Is it truly nostalgia or do games really suck now?

Discussion in 'Video Games' started by Leon Kennedy, Dec 19, 2017.

  1. Leon Kennedy

    Leon Kennedy Restaff Novice Restaff

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    Simple question, do you think a lot of games especially sequels now suck or do you think its just nostalgia?

    I will simply say a lot of games released these days do suck and are done in lazy manners and here's some reasons why.

    #1 Updates and patches.

    Before internet and gaming systems were one in the same game developers needed to do the testing of games for themselves knowing if they released a broken game it would stay that way. Not counting a few re-releases a great amount of games back in the day were released with little to no bugs. Now? With updates and betas and such we are now the guinea pigs. We are expected to fix developer problems and why wouldn't they expect us to? Why pay someone thousands to test the games when you can release it and have fans tell you of all the problems, release a patch and you are done?

    #2 Sequels

    A lot of sequels these days just bank off of the long standing franchises. Doesn't matter if you're out of ideas if you already have a core audience that buys whatever you release just for the name you will make your money no matter what. A lot of developers have figured this out a long time ago even back in the day.

    #3 DLCs and Mods

    I think DLC destroyed a lot of good games. There are more than a couple games I can name that would completely suck without DLCs and/or mods. To me it just shows how much they love your money and don't care about your loyalty. Once again back in the day any "dlc" content would be included and you were not expected to pay more than the usual $50 game price to have a great game. Now you are expected with some games to spend upward of $150 just to have a good game. Sigh.

    Post opinions and such.
     
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  2. Llareian

    Llareian Jack of All Trades, Master of None Veteran

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    Some of this I'd say is legit and some is nostalgia.

    Regarding #1, you also have to remember that "back in the day" it wasn't unusual for a large title to be delayed 2 to 5 years while they worked out the kinks -- sometimes up to 8 years because they couldn't settle on content (I'm looking at you, Neverwinter Nights). While I hear a lot of complaining about a game needing patching -- it's also usually playable on the date they originally promised these days. So I see this as a trade-off for getting our game more or less on time, rather than any sort of laziness or greed on the part of the developer.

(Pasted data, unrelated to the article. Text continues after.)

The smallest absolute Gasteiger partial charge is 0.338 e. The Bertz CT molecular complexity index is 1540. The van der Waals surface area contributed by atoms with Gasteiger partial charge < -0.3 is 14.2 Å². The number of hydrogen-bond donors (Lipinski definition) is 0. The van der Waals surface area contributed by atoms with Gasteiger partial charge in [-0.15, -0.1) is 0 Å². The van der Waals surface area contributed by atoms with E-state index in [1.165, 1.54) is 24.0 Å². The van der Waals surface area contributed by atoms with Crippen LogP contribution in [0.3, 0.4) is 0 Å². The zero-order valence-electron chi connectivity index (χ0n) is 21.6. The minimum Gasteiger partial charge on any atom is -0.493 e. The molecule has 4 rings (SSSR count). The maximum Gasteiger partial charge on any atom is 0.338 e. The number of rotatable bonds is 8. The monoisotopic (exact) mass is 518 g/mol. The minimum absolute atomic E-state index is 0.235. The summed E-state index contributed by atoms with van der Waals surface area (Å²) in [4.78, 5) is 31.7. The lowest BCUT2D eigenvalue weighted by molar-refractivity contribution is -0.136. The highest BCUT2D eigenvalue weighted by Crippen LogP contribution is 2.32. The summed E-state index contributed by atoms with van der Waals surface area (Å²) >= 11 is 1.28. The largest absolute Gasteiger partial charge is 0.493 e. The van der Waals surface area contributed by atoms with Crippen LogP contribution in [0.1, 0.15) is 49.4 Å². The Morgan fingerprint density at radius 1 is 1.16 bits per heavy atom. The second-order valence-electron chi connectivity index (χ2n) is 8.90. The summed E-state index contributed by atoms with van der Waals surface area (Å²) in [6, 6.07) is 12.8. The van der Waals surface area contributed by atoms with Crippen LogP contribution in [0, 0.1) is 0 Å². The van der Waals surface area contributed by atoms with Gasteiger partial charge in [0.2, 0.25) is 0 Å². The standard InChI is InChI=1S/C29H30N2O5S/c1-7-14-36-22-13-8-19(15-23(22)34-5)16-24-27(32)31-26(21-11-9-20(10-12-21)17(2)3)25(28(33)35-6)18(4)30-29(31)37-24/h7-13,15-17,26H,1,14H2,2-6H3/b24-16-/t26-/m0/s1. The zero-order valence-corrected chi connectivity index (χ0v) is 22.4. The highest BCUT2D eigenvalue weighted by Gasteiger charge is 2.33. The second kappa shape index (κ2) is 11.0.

#2 -- Yeah, there are a lot of franchises that seem to have decided to rest on their laurels anymore. I don't know if it's laziness or a genuine failure to come up with good ideas. But I think this is also not restricted to the video game industry. Movies are particularly guilty of this these days.

    #3 -- Triple A video games have pretty much stalled in price. I remember spending $60 on brand new computer games twenty years ago. You could also get a full meal at a drive-through for $4, or roughly half of what it costs today. Every time they try to raise the price of base games, people complain. So I don't have a problem with them finding new ways to supplement the income. If they fail to give you $60 of content without DLC, then okay, please do complain, but remember how much less $60 is today than it was "back in the day".
     
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  3. bgillisp

    bgillisp Global Moderators Global Mod